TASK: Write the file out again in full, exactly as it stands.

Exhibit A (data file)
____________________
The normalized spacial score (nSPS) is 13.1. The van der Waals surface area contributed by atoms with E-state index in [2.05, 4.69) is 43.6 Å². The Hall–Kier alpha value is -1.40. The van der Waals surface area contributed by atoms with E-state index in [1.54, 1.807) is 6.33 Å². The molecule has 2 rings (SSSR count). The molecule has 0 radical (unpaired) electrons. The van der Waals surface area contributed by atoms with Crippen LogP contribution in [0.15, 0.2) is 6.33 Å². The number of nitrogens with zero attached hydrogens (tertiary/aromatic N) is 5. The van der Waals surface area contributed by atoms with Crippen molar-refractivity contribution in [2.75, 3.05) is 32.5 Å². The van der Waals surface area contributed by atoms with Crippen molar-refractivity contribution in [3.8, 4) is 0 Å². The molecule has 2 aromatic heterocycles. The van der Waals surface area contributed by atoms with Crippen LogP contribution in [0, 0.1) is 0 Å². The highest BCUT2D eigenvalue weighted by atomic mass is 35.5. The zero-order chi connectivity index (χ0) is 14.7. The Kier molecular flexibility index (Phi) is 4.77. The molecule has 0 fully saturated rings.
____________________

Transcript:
The normalized spacial score (nSPS) is 13.1. The van der Waals surface area contributed by atoms with E-state index in [2.05, 4.69) is 43.6 Å². The Hall–Kier alpha value is -1.40. The van der Waals surface area contributed by atoms with E-state index in [1.54, 1.807) is 6.33 Å². The molecule has 2 rings (SSSR count). The molecule has 0 radical (unpaired) electrons. The van der Waals surface area contributed by atoms with Crippen LogP contribution in [0.15, 0.2) is 6.33 Å². The number of nitrogens with zero attached hydrogens (tertiary/aromatic N) is 5. The van der Waals surface area contributed by atoms with Crippen molar-refractivity contribution in [2.75, 3.05) is 32.5 Å². The van der Waals surface area contributed by atoms with Crippen molar-refractivity contribution in [3.8, 4) is 0 Å². The molecule has 2 aromatic heterocycles. The van der Waals surface area contributed by atoms with Crippen LogP contribution in [0, 0.1) is 0 Å². The highest BCUT2D eigenvalue weighted by atomic mass is 35.5. The zero-order chi connectivity index (χ0) is 14.7. The Kier molecular flexibility index (Phi) is 4.77. The molecule has 0 fully saturated rings.